Tang said, “Chinese food is quite complicated to mak

so single people think it is a waste of time compared with ordering takeout,” adding that on major food

delivery platform Meituan-Dianping, about 65 percent of the orders are made by singles ages 20 to 30.

Others choose to dine out. A recent report by global market research company Kantar Worldpanel found that 46 percent of interviewees said they had eaten

alone in the past 24 hours, up by 9 percent from 2017. Some 16 percent of respondents said they preferred to eat out alone.

Liu Chang, 24, a postgraduate at Renmin University of China in Beijing, said she likes to ex

perience celebrity restaurants recommended by food review platforms. She has visited them alone many times.

“Finding friends you like to dine with can be difficult sometimes. In view of this, I would rath

er eat alone, which can also be enjoyable and relaxing, as I can do whatever I like,” she said.

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And given the consensus reached by the international com

munity, China should more actively participate in the process to make rules for global academic research.

Li Xiaohua, a researcher at the Institute of Industrial Economics, Chinese Academy of Social Sciences

Clear red lines must be drawn

Given that uncertainties and risks abound in the early st

ages of the development of cutting-edge technologies, the process is bound to involve some c

ontroversies. Still, there is a lack of strict regulations, especially those related to some emerging industries and technologies. Which me

ans the authorities need to expedite legislation for relevant laws and rules for research in science and technology.

But that should not prompt the authorities to forbid sch

olars from conducting research for the fear that they would violate the existing norms and invite

public ire. After all, progress made in science and technology in one country will propel the development of people acr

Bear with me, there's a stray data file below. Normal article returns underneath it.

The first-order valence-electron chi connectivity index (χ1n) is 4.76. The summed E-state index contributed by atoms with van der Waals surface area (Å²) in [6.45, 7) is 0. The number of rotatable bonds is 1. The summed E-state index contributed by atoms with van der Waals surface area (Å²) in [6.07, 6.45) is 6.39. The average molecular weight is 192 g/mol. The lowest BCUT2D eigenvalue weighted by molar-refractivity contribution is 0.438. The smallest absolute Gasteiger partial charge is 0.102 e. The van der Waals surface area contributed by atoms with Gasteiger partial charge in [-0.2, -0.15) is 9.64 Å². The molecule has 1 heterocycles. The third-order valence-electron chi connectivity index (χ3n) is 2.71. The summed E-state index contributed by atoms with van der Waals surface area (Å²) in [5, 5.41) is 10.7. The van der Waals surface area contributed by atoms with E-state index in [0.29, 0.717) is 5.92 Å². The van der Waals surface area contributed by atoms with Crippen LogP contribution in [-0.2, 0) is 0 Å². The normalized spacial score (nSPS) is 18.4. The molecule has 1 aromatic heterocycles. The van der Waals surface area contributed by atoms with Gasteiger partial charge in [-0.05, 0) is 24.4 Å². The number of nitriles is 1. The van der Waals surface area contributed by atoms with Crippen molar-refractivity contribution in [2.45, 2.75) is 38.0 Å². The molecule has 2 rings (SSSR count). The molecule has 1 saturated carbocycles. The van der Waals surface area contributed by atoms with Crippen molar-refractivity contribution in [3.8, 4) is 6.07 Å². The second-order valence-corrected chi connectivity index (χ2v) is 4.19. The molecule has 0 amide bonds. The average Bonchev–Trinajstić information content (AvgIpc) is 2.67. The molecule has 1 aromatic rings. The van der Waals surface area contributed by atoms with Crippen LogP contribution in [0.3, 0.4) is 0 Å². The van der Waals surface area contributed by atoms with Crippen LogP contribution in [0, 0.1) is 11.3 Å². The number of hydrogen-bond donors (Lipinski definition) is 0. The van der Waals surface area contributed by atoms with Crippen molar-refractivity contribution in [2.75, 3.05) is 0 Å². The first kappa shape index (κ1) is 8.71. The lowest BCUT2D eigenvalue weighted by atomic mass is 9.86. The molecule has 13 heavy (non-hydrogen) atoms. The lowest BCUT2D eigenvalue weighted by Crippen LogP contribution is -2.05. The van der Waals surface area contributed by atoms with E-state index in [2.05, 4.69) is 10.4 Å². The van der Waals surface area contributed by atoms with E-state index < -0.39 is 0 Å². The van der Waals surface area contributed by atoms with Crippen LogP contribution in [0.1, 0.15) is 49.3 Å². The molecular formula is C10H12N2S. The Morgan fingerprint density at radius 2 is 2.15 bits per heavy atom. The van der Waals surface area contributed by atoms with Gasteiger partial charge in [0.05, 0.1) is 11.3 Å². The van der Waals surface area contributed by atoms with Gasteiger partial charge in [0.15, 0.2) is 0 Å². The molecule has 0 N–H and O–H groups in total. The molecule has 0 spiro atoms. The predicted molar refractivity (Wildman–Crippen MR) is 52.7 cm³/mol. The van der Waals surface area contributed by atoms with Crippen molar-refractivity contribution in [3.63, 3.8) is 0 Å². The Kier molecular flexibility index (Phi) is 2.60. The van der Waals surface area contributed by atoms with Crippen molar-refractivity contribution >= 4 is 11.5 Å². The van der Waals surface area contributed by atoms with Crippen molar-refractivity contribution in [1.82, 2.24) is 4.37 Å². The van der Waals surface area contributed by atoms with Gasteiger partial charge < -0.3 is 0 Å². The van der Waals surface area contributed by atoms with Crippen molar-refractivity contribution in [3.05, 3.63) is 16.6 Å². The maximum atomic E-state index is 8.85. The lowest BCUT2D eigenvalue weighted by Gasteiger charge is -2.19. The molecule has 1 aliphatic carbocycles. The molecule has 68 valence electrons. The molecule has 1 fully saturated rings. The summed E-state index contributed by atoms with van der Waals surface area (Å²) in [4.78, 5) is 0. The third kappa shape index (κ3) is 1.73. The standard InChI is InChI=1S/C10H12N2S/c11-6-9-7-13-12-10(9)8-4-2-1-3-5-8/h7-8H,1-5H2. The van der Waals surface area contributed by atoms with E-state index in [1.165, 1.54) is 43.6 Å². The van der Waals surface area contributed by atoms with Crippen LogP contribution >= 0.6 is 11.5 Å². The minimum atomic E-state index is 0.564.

oss the world. The key is to set clear red lines to remove all confusions over scientific research.

www.cctif.cn

Video of the incident shows Williams and another man str

  before the man punches Williams in the face, knocking his hat off.

  The suspect is then seen getting close to Williams’ face and shouting profanities at him. He punches Williams in the face once more before walking away.

  Williams was at UC Berkeley to recruit students for a yet-to-be-formed chapter of Turning Point USA, a conser

vative advocacy group that bills itself as the right’s alternative to liberal activism on college campuses.

  A spokesperson for Williams said that he was a field re

presentative for the Leadership Institute, a group that helps train conservative leaders.

  Neither Williams nor the man suspected of punching him are students at UC Berkeley.

  The University of California Police Department said they had identifi

ed the suspect as Zachary Greenberg, and that he had been arrested and booked. Police added that t

he case would be presented to the district attorney’s office for “consideration of the filing of criminal charges.”

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China has been pulling off a delicate diplomatic balanc

  ing act in South Asia in the past year, after easing some regional tensions.